Alternate Reality by Vin Tastic

Most professional wrestling web sites and reader forums indulge in “best of” lists at the end of each calendar year. Best Wrestler, Best Tag Team, Best Feud, Best Non-Wrestling Personality, Match of the Year, and many other categories fill our computer screens and our brains as we discuss, debate, decide on and vote for our own personal favorites, hoping the majority of participants will agree with our choices. But pro wrestling is an art form. Therefore different matches, wrestlers, and angles will affect each fan differently depending upon personal preference.

TODAY’S ISSUE: Promotion of the Year

I realize every fan is entitled to his opinion, and an opinion, by definition, can never be wrong. So I begin this column fully aware of the folly of arguing opinions with other art lovers over which piece of art is more appealing than the other. I only wish to respond to the chatter I’ve seen on fan forums and the work of my own colleague these past two weeks.

Many of the aforementioned year-end polls anointed independent promotion and Internet darling, Ring of Honor, Promotion of the Year, but there was much consternation online as to how anyone could have voted for this “glorified indy with no TV show and a limited performance region” over the big guys, otherwise known as WWE and TNA, as the finest American professional wrestling company of 2007.

ROH certainly does what it does better than any other promotion, although admittedly, WWE and TNA don’t offer the type of pro wrestling product ROH does, so there’s no direct competition. The glitzier, less down-to-earth production style of both WWE and TNA is nothing like the more realistic, less flashy product ROH delivers. So the question is this: is Ring of Honor’s approach to modern professional wrestling superior to the “sportz entertainment” style utilized by the two larger companies? And that question is also the problem.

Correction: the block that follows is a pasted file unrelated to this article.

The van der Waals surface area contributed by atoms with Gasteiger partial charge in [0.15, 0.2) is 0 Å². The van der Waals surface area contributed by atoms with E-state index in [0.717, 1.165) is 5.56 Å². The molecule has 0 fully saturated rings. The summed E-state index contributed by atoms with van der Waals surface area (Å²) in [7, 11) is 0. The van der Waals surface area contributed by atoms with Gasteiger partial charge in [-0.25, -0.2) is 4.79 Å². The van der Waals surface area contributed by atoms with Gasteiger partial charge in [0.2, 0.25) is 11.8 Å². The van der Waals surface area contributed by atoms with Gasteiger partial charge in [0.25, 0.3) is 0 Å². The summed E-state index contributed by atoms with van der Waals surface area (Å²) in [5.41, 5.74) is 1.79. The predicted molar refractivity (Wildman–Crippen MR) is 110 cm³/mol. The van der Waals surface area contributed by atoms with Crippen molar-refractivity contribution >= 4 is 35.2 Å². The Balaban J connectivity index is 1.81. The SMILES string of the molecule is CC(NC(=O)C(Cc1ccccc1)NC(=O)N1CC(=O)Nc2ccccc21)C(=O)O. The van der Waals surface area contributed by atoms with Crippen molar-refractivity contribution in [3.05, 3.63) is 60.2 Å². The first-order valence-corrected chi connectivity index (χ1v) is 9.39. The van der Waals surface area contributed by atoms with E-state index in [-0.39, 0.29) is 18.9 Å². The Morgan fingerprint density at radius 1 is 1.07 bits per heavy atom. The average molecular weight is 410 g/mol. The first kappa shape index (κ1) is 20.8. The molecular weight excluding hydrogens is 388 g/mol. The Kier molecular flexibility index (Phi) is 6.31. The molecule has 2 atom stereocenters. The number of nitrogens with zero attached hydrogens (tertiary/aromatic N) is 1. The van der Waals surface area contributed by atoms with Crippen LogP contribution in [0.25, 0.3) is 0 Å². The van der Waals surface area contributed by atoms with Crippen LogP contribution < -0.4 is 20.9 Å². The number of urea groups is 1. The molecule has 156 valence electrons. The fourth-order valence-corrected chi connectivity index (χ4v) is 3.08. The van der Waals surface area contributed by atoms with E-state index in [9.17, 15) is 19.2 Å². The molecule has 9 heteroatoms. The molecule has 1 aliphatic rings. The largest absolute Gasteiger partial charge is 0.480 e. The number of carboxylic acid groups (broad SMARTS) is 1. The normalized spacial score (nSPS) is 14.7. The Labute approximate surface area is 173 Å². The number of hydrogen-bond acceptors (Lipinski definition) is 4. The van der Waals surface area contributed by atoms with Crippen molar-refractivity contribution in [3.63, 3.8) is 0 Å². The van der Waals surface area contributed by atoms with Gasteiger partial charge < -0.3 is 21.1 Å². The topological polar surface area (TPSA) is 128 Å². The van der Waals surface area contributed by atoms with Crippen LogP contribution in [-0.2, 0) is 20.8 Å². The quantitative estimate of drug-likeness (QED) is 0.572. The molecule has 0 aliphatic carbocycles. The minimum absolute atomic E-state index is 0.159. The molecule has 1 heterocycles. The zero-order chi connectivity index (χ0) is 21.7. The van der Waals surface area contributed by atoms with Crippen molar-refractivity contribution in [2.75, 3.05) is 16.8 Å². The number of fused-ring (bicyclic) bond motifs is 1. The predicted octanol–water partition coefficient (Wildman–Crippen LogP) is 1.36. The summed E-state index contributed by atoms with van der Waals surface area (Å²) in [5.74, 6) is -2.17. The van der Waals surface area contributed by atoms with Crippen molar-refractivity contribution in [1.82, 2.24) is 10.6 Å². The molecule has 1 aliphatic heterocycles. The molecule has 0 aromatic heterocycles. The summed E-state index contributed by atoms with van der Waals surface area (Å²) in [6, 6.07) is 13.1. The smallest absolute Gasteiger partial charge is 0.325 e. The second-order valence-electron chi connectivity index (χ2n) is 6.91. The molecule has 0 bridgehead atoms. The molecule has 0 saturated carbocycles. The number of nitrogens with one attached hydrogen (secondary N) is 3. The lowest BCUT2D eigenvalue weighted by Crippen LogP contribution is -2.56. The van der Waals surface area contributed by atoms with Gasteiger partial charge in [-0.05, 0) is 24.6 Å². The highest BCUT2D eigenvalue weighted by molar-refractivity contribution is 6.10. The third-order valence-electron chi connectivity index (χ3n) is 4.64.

When debating which company is the best, you can’t just discuss annual profit, total fans per event, television slots, operating budget, regional-versus-global audience, star power or merchandise sales. Other important factors to consider include in-ring action, style of storyline development, and physical ability/athleticism of the wrestlers on the roster. Still, whatever your preference, the bottom line is that each fan values certain criteria more than others. Some feel the “male soap opera” aspect is the most important, while others favor work rate and psychology between the ropes.

In my humble opinion, it’s foolish to base your “promotion of the year” decision on anything other than the following criteria:

– Quality of in-ring product. Few could deny that from an actual wrestling standpoint, ROH delivers excitement, action, athleticism and innovation in most every match. Fans of WWE and TNA who don’t appreciate ROH’s style are likely to complain about the amount of “spots”, the high-flying or “flippy” style, the lack of lumbering giants and monsters, or the frenetic pace of Ring of Honor matches. To each his own.

– Quality of storylines/angles. This one will expose diametrically opposed viewpoints. On the one hand, WWE and TNA thrive on over-the-top, wacky story arcs and unexpected plot developments or “swerves”. They plant their feet firmly in a world of fantasy, and to some fans, this IS professional wrestling in a nutshell.

There’s a legend that insane, crash-TV booker and promotion-killer, Vince Russo, once said something along the lines of, “Once we get rid of that damn ring, we can REALLY start having some fun!” So if stuff like Hornswoggle McMahon, Abyss versus Father James Mitchell and his freak squad, Evil Authority Figures, and multiple heel/face turns by the same wrestler are what you look for when you tune in, head straight for RAW, ECW, iMPACT!, or SmackDown! and you’ll get all you can handle.